Delaware County is located approximately sixty miles northeast of Indianapolis and is bounded by Grant and Blackford Counties on the north, Jay and Randolph Counties on the east, Henry County on the south and Madison county on the west. Since its organization in 1827, Delaware County has grown from a small Indian village to an important manufacturing center.
The County was named for the Delaware Indians, an Eastern tribe which was slowly pushed into Ohio and finally settled in east central Indiana during the 1770’s. The Delaware Indians established several towns along the White River, among these Munseetown , near present day Muncie. In 1818, under the Treaty of St. Mary’s Ohio the Delaware ceded their holdings in Indiana to the United States government and moved westward. In 1820, Delaware County was opened for settlement.
The first permanent white settler was Goldsmith Gilbert, born in New York in 1795. He moved to Delaware County in 1823 and established a trading post in the northern part of the County. The post was burned and with the money he was awarded in compensation by the United States government, in 1926 he bought 672 acres from an Indian widow named Rebecca Hackley. The Hackley Reserve, as it was called, became the center of present day Muncie. Gilbert built two log cabins and the village began to attract other settlers.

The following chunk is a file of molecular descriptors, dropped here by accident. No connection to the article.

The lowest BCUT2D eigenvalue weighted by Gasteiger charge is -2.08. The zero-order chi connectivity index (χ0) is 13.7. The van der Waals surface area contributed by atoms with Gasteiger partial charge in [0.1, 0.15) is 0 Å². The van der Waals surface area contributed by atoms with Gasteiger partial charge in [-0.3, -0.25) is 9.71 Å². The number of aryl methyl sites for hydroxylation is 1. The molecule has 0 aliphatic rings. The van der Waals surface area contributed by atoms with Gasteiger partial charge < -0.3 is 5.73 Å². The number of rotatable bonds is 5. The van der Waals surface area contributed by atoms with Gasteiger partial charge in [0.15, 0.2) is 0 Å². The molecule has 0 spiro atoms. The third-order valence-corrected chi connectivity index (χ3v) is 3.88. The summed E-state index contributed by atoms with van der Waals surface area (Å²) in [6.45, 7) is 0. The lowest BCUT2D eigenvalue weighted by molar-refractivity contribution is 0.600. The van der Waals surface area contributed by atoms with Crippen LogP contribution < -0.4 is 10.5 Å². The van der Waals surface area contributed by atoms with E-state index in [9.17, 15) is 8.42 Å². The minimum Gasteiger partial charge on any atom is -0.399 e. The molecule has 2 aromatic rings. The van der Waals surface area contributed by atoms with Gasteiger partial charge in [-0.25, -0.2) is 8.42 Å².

On January 26, 1827, Delaware County was organized; at that time it had about 1,000 residents. Shortly after, the village of Munseetown was established as the County seat. Because of poor transportation, the county grew slowly. Roads were built beginning in the 1830’s and 1840’s, and the first turnpike linking Muncie with Cambridge City opened in the early 1850’s. However, the coming of the Indianapolis and Bellefontaine Railroad in 1852 opened up new agricultural markets to the South so that between 1850 and 1870, the population of Delaware County nearly doubled. Most of the County’s small towns were laid out along railroad lines. These included Desoto, Cowan, Oakville, and Royerton.